Generally, a person can use his/her property for any lawful purpose[i]. However s/he should not use his/her property in such a manner that it deprives others of any right of enjoyment of their property which is recognized and protected by law[ii]. This rule is laid down in the maxim “sic utere tuo ut alienum non laedas”, which means use your own as not to injure another’s property. The offense of nuisance is based upon this maxim.
Accordingly, any unreasonable interference or disturbance that injures a neighbor’s comfortable and reasonable use and enjoyment of property will attract an action for nuisance. Therefore one must use his/her property in a manner that is not deemed under law as nuisance[iii]. Likewise, one may not conduct a business on his/her own land in such a way that it is injurious or offensive to those residing in the vicinity and rightfully traveling on an adjoining highway.
There are no fixed general rules to determine whether a particular use of land is a nuisance. Generally, a property’s inherent nature together with other relevant facts such as the nature and extent of the harm involved, and the nature, utility, and social value of the use or enjoyment invaded are taken into consideration for determining a nuisance[iv].
An owner of a property must not use his/her property for any special and delicate uses to increase the liability of his/her neighbor. But a sensitive use of land would receive protection if the conduct of a defendant is unreasonable with respect to that sensitive use[v].
Nuisances that are a mere consequence of a legitimate use of a property are not remediable under law. Similarly a landowner should expect reasonable trifling annoyances, inconveniences, and discomforts that result from a neighbor’s use and enjoyment of property. Annoyances are treated as trifle when they are suitable to the locality, and do not cause any unnecessary damage to the locality.
Sometimes a building or a house can also become a subject of nuisance. A building or house can create either a public or private nuisance because of its filthy, unsanitary, and odorous condition. Generally a building that is fit for human use or habitation is not a nuisance per se, even if it is old and dilapidated. A building generally becomes a nuisance by virtue of its unsafe, harmful, or illegal use. Therefore a building that is used for acts prohibited by a statute will be declared a public nuisance[vi]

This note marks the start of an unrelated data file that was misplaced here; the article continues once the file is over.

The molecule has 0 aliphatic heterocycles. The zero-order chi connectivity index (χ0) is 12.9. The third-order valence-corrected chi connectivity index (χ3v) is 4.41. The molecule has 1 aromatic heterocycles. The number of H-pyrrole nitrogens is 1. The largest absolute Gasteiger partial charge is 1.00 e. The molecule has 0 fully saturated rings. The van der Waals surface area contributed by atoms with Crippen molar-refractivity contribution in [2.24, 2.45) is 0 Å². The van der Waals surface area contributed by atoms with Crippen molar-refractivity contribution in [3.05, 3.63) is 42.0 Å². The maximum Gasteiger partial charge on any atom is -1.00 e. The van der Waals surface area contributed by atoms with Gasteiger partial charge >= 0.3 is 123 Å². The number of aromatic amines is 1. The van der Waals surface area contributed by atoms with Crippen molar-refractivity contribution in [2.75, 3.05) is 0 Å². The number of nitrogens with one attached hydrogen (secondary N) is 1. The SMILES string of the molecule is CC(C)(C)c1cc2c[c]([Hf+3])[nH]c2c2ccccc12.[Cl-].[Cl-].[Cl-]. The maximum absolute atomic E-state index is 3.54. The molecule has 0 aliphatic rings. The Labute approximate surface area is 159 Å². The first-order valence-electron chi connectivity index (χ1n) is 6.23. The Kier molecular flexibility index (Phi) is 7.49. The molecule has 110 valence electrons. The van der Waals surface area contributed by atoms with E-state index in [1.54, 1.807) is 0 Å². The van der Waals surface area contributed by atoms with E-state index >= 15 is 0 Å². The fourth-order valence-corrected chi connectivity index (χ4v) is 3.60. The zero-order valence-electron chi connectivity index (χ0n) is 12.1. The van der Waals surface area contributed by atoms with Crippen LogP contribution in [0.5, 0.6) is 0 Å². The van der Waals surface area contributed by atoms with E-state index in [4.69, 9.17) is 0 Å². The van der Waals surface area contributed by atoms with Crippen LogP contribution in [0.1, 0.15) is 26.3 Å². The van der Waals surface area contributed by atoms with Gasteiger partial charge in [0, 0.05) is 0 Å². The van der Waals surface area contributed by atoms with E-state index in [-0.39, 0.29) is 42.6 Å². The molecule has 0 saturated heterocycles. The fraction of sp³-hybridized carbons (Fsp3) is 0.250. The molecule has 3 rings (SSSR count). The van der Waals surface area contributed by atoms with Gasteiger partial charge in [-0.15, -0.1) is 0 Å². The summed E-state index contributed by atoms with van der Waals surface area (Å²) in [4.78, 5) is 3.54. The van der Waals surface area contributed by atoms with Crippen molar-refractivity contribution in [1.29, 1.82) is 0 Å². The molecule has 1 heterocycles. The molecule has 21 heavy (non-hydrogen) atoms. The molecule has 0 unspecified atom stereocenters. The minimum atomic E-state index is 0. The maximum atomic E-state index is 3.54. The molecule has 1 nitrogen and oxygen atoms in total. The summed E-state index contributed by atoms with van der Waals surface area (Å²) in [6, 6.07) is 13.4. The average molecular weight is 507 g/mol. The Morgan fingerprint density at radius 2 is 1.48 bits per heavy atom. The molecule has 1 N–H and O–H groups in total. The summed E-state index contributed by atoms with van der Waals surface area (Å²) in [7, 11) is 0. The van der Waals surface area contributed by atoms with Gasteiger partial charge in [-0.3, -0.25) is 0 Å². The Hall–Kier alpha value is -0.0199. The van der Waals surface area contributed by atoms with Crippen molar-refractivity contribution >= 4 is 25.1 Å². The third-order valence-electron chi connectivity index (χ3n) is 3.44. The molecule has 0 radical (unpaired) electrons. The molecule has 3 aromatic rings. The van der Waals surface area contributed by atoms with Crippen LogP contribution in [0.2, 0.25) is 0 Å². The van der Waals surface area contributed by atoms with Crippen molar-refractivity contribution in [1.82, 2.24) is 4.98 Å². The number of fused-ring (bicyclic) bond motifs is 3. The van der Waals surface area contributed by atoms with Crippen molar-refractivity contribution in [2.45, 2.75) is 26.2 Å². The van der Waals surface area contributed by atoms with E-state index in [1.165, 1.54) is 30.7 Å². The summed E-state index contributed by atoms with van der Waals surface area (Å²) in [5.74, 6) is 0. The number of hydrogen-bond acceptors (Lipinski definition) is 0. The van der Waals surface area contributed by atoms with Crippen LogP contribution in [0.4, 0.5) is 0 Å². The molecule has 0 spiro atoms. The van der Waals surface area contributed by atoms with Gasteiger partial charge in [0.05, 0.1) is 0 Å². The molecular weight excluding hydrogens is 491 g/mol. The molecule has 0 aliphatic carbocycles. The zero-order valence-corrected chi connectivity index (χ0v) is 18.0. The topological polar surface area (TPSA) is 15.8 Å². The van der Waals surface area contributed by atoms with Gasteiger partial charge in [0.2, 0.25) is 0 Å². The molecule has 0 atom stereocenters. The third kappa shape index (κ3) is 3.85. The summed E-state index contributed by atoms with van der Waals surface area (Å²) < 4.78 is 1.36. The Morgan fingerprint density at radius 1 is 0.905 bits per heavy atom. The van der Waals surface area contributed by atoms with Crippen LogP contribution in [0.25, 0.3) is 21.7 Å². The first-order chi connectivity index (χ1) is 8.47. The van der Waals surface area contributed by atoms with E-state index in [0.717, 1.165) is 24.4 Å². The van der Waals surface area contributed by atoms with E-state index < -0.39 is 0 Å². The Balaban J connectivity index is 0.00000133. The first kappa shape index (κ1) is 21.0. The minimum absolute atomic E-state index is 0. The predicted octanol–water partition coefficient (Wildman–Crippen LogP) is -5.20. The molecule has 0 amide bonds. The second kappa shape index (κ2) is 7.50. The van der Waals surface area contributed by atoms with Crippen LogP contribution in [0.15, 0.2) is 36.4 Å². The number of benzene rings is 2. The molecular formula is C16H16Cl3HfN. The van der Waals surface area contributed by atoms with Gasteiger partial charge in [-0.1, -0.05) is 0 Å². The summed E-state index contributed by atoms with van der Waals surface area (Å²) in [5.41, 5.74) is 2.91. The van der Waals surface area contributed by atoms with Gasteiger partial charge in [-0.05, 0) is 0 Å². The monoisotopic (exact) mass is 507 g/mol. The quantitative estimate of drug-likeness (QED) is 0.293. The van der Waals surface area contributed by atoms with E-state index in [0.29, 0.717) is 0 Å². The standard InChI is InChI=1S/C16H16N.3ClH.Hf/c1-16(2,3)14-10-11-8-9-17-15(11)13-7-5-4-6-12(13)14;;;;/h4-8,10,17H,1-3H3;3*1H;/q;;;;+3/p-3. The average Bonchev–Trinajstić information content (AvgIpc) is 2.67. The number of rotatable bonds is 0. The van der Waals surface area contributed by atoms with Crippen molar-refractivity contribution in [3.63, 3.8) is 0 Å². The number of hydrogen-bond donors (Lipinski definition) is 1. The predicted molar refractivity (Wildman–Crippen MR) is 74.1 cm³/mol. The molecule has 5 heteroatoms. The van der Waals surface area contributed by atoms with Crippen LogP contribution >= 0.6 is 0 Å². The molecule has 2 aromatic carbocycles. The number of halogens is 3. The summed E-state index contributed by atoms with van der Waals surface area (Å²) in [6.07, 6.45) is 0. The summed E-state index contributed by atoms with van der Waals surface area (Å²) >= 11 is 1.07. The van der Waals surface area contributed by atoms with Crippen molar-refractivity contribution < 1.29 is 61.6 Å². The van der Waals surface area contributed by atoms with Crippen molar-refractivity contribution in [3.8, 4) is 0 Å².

A building cannot be cited for nuisance merely because it obstructs the view from a neighboring property. Hence, the height of a building alone is not enough to constitute a nuisance[vii]. Similarly the mere fact that construction of a building to carry out a lawful business will lessen the value of other property in the locality will not constitute a nuisance[viii].
While determining the question of nuisance created by the unlawful use of a property or building, the trial court must see that whether the nuisance is in fact permanent or not. If it finds that it is permanent then the trial court shall enter into judgment damages for the decrease in market value. And if it finds that it is not permanent, then the trial court shall grant injunctive relief and such additional damages as may be proven for the temporary decrease in the value of the use of the property while the nuisance continues[ix].
[i] Cason v. Florida Power Co., 74 Fla. 1 (Fla. 1917).
[ii] Lee v. Florida Public Utilities Co., 145 So. 2d 299 (Fla. Dist. Ct. App. 1st Dist. 1962).
[iii] Abbinett v. Fox, 103 N.M. 80 (N.M. Ct. App. 1985).
[iv] Grzybowski v. Faraci Manor, Inc., 1993 Conn. Super. LEXIS 1325 (Conn. Super. Ct. May 24, 1993).
[v] Gronn v. Rogers Constr., Inc., 221 Ore. 226 (Or. 1960).
[vi] People ex rel. Van De Kamp v. Am. Art Enters., 33 Cal. 3d 328 (Cal. 1983).
[vii] Collinson v. John L. Scott, 55 Wn. App. 481 (Wash. Ct. App. 1989).
[viii] Duncan v. Hayes, 22 N.J. Eq. 25 (Ch. 1871).
[ix] Spaulding v. Cameron, 38 Cal. 2d 265 (Cal. 1952).